China committed more than US$75 billion to Africa in the past decade, coming close to the level of US money although the nature of Beijing’s support was far different, a study said on Monday.
The database released by the Center for Global Development aims to be the most comprehensive account yet of foreign assistance by China, which has faced criticism in Western countries suspicious of Beijing’s motives.
The report found that China committed US$75.4 billion to Africa from 2000 to 2011, just under the US$90 billion by the United States and representing about one-fifth of the total from all major donor nations.
But the researchers verified that only around US$1.1 billion a year from China was official development assistance as defined by the club of major donors under the Organisation for Economic Co-operation and Development.
As defined by the group, aid needs to have economic development as the main objective and any loans must have concessional rates – or at least 25 per cent of the money coming as a grant.
“Pound for pound, when you compare the US versus China, the total official finance is roughly comparable. However, different people mean different things when they talk about Chinese aid,” said Bradley Parks of the College of William and Mary, who is executive director of the AidData initiative behind the study.
“The composition of the official finance is very different,” he said.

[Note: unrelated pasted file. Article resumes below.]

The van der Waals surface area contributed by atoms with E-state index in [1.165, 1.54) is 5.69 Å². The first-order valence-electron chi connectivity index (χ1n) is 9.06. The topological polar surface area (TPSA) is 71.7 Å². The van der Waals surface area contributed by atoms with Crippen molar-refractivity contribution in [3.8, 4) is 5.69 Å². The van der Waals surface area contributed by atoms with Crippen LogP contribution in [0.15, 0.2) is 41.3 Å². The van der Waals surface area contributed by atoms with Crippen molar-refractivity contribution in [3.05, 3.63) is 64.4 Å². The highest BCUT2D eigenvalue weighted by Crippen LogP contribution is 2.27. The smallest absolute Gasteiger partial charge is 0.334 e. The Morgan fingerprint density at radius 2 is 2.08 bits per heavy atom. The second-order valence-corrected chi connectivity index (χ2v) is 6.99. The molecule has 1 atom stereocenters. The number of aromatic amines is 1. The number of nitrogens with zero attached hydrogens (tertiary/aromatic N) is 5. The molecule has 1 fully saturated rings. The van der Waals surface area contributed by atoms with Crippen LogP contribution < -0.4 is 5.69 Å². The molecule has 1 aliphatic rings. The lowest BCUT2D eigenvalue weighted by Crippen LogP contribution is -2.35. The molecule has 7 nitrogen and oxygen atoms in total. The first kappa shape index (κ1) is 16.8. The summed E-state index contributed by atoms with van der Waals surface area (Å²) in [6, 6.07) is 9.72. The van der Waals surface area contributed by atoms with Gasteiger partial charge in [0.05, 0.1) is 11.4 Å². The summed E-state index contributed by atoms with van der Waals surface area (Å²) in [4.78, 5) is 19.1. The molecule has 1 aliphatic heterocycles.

Amid the rapid growth of China’s economy, the emerging Asian power has increasingly been seen as a major player in international development, but it has resisted calls to be more transparent on its spending.
Faced with opaque data from Beijing, the new database instead draws on thousands of media reports about Chinese projects, tracking them to verify that they are going forward.
Western nations have led the charge that China is primarily interested in Africa for its natural resources and ignores the conditions of democracy and good governance on which the United States, Europeans and others insist.
The database showed a wide variety of Chinese initiatives in Africa. The most funding went to debt relief, followed by transport and storage projects and then by the agricultural sector.
Items funded by China ranged from a defence college in Zimbabwe, whose veteran leader Robert Mugabe is a pariah in the West, to an opera house in Algeria.
Ghana was the top recipient of Chinese money, although Beijing gave widely across the continent – except to countries that recognise Taiwan, which Beijing considers part of its territory.
Parks, the co-author of the study, said that the researchers’ main goal was to improve public information about Chinese assistance, not to answer questions on Beijing’s intentions.
“Frankly, there are a lot of people out there who have taken very strong opinions on one side or the other,” he said.
“From our perspective, the value of what we’ve accomplished is to try to create a public good of use to researchers, journalists and civil society organisations and they can draw their own conclusions,” he said.